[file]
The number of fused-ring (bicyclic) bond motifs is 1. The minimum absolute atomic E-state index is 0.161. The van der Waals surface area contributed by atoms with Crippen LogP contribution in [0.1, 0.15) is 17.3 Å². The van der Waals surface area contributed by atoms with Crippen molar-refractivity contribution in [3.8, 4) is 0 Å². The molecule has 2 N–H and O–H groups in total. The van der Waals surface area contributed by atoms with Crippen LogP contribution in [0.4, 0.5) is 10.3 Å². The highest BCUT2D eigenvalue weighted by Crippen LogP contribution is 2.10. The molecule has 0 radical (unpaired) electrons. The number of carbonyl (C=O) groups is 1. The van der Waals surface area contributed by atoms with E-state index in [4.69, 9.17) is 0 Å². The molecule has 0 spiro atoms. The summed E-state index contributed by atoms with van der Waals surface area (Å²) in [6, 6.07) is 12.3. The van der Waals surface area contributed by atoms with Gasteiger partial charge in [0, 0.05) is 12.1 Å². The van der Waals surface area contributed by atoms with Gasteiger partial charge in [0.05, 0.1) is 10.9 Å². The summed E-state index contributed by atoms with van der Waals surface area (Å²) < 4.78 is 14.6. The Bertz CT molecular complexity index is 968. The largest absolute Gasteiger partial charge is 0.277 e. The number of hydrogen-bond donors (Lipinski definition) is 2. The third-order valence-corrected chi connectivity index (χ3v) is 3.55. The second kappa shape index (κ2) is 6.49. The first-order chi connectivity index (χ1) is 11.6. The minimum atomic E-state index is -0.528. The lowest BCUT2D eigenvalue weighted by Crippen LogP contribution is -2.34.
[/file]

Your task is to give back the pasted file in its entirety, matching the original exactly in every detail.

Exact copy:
The number of fused-ring (bicyclic) bond motifs is 1. The minimum absolute atomic E-state index is 0.161. The van der Waals surface area contributed by atoms with Crippen LogP contribution in [0.1, 0.15) is 17.3 Å². The van der Waals surface area contributed by atoms with Crippen molar-refractivity contribution in [3.8, 4) is 0 Å². The molecule has 2 N–H and O–H groups in total. The van der Waals surface area contributed by atoms with Crippen LogP contribution in [0.4, 0.5) is 10.3 Å². The highest BCUT2D eigenvalue weighted by Crippen LogP contribution is 2.10. The molecule has 0 radical (unpaired) electrons. The number of carbonyl (C=O) groups is 1. The van der Waals surface area contributed by atoms with E-state index in [4.69, 9.17) is 0 Å². The molecule has 0 spiro atoms. The summed E-state index contributed by atoms with van der Waals surface area (Å²) in [6, 6.07) is 12.3. The van der Waals surface area contributed by atoms with Gasteiger partial charge in [0, 0.05) is 12.1 Å². The van der Waals surface area contributed by atoms with Gasteiger partial charge in [0.05, 0.1) is 10.9 Å². The summed E-state index contributed by atoms with van der Waals surface area (Å²) < 4.78 is 14.6. The Bertz CT molecular complexity index is 968. The largest absolute Gasteiger partial charge is 0.277 e. The number of hydrogen-bond donors (Lipinski definition) is 2. The third-order valence-corrected chi connectivity index (χ3v) is 3.55. The second kappa shape index (κ2) is 6.49. The first-order chi connectivity index (χ1) is 11.6. The minimum atomic E-state index is -0.528. The lowest BCUT2D eigenvalue weighted by Crippen LogP contribution is -2.34.